Chinese e-commerce company Alibaba Group Holding Ltd. is going to great lengths to ensure it stays off the United States Trade Representative’s (USTR) blacklist for continuing to allow sales of counterfeit goods on its shopping platforms.
People familiar with the matter told Reuters that Eric Pelletier, Alibaba’s government affairs chief, has sent two formal letters to USTR this month, contesting criticism by the American Apparel & Footwear Association (AAFA), which recently lobbied for the company’s Taobao marketplace to be re-listed as a “notorious” market for selling fake clothing, shoes and handbags.
In his letters, Pelletier said Alibaba has gone above and beyond in dealing with the problem, but that primary responsibility for policing and deterring infringements rests with brand owners, according to copies seen by Reuters.
He said the company put new rules in place earlier this year to make it easier for brands to remove problematic listings while penalizing merchants who violate company policies.
“When you step back and look at our overall efforts to combat illicit activities, our track record is clear. We are certainly not perfect and we have a lot of hard work ahead of us… We will continue to do everything we can to stop these activities,” Pelletier wrote.
He and a lawyer also met last week with an inter-agency working group coordinated by the USTR to discuss the company’s anti-counterfeit efforts.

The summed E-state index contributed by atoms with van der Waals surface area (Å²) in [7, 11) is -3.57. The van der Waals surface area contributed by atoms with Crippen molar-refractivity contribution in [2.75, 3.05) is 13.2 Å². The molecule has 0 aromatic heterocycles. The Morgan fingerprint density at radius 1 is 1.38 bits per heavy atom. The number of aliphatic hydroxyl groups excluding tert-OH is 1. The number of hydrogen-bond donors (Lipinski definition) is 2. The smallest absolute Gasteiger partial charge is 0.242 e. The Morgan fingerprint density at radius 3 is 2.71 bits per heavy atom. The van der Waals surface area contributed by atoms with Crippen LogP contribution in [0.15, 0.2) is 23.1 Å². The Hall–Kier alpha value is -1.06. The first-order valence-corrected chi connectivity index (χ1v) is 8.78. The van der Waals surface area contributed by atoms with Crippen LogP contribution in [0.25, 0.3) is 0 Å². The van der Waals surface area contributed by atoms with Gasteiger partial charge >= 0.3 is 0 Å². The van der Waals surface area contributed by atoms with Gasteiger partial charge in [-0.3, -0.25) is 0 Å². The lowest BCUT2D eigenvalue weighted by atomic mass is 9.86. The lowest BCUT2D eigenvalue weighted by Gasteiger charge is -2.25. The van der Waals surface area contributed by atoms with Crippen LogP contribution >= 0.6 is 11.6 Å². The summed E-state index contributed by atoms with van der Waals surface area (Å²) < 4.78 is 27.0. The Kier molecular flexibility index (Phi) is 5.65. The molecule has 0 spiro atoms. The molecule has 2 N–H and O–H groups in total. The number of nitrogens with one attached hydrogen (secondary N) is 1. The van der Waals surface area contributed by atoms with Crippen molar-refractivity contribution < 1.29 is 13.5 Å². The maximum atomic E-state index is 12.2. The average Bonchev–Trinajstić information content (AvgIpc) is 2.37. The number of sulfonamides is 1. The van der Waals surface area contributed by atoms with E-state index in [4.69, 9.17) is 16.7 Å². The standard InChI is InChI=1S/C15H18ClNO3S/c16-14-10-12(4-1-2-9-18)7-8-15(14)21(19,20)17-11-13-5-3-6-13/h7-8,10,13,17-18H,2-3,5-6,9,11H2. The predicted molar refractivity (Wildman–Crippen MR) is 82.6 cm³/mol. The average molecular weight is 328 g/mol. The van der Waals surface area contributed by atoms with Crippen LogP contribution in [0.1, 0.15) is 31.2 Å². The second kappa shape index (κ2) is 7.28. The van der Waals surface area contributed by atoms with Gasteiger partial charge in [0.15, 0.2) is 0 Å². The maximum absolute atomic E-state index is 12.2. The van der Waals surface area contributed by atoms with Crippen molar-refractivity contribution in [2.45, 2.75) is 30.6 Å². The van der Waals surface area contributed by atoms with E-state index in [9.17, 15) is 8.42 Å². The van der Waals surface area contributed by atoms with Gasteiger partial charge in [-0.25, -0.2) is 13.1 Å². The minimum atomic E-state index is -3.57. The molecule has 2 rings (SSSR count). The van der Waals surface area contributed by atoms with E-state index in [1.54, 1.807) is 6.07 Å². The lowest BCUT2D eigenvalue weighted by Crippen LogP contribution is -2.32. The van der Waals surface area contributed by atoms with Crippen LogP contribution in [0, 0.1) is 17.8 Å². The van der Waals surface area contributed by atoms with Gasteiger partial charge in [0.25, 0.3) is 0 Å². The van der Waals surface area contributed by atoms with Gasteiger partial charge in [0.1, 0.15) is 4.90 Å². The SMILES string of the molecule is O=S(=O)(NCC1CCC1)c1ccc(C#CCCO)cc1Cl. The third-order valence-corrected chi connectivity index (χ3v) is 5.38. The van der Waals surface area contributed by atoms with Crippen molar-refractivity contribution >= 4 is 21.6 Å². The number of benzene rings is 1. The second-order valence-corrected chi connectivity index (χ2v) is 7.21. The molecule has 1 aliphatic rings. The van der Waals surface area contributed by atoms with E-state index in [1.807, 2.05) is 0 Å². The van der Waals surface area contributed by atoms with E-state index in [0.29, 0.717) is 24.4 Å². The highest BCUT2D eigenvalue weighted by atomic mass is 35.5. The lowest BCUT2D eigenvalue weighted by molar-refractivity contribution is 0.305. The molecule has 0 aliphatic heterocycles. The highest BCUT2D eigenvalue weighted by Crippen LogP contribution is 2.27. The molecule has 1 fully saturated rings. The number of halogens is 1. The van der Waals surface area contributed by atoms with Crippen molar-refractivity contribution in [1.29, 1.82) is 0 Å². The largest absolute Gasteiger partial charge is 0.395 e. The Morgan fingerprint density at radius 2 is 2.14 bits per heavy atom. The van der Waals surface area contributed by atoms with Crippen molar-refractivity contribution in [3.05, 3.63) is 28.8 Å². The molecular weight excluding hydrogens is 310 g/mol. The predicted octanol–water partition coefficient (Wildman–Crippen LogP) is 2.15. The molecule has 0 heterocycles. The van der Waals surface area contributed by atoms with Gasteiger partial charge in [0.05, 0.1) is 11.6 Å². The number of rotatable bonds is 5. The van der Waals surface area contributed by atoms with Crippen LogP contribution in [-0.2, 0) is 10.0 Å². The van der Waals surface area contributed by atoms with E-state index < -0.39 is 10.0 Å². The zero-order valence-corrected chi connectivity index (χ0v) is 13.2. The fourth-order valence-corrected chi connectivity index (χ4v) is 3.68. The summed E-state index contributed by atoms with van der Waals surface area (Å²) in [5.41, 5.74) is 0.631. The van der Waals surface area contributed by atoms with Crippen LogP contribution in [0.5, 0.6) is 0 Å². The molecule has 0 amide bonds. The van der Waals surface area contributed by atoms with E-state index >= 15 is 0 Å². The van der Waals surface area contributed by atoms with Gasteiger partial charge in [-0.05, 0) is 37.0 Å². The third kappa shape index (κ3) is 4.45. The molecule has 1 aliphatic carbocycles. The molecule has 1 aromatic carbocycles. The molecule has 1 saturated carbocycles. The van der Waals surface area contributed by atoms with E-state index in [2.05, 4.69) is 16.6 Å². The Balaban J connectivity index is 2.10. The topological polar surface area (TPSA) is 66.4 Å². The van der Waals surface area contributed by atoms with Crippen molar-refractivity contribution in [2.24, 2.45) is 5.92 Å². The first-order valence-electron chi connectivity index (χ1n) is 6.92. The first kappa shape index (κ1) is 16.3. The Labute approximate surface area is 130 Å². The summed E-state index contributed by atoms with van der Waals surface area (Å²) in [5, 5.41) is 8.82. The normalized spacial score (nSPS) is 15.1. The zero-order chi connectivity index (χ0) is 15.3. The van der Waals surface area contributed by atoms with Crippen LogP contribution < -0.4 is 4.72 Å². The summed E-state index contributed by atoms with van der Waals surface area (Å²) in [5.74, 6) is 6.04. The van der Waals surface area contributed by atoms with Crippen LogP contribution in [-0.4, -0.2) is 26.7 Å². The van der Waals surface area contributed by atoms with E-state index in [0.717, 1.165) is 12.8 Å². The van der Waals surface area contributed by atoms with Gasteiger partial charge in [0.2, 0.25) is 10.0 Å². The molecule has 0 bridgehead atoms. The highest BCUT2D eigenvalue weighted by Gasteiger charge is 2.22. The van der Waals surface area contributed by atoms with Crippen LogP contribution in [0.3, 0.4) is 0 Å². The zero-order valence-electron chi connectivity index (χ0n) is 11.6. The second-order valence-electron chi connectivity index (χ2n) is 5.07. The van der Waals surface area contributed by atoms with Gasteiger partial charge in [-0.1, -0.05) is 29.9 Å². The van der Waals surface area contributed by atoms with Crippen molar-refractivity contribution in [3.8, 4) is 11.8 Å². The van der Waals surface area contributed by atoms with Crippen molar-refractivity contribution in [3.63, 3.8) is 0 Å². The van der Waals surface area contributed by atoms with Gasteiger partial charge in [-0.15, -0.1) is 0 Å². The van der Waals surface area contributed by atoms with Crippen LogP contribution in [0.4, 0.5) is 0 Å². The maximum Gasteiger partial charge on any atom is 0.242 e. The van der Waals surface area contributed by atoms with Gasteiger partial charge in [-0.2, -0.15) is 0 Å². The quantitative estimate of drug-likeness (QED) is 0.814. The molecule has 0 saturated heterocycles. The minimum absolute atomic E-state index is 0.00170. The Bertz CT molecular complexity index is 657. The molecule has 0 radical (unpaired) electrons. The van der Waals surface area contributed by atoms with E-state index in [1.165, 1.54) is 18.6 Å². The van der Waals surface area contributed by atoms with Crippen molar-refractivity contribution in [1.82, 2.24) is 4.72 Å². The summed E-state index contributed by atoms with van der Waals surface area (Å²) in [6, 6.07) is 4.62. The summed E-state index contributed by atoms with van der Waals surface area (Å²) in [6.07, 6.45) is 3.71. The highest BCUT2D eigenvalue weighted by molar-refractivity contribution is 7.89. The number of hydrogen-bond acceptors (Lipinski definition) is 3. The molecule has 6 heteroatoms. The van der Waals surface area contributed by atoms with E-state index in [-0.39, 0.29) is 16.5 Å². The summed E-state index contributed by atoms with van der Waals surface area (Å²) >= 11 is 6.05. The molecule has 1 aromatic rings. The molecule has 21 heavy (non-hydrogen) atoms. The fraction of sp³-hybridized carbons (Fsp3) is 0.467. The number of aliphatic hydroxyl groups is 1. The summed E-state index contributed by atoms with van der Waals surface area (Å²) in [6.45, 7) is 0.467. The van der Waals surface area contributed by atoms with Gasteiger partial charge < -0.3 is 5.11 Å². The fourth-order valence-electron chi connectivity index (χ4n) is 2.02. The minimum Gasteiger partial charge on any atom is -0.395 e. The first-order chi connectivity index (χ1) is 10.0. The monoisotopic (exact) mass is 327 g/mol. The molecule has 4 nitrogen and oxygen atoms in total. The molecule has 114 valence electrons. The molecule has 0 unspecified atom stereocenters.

More to do
Alibaba.com and Taobao were on the blacklist from 2008. The former was removed in 2011 while the latter was taken off the following year under the condition that it would step up its practices.
But at least three groups, including the AAFA, are insisting that Alibaba isn’t doing enough to combat the sale of fakes.
“Our members face enormous difficulty working with Taobao in solving the problems of counterfeits, meanwhile illegal merchandise continues to proliferate,” said AAFA President and CEO Juanita Duggan. “The sheer volume of counterfeits on the site as reported by our members, along with the company’s unwillingness to make serious reforms is why, after three years, we feel it is necessary to recommend that Taobao be added back to the list and that the U.S. elevate the pressure on them to make substantive, measurable improvements to the counterfeit problem.”
Unnamed industry sources told Reuters that Alibaba has made “patchy progress.” “It was a mistake to take them off of the ‘notorious markets’ list,” said one.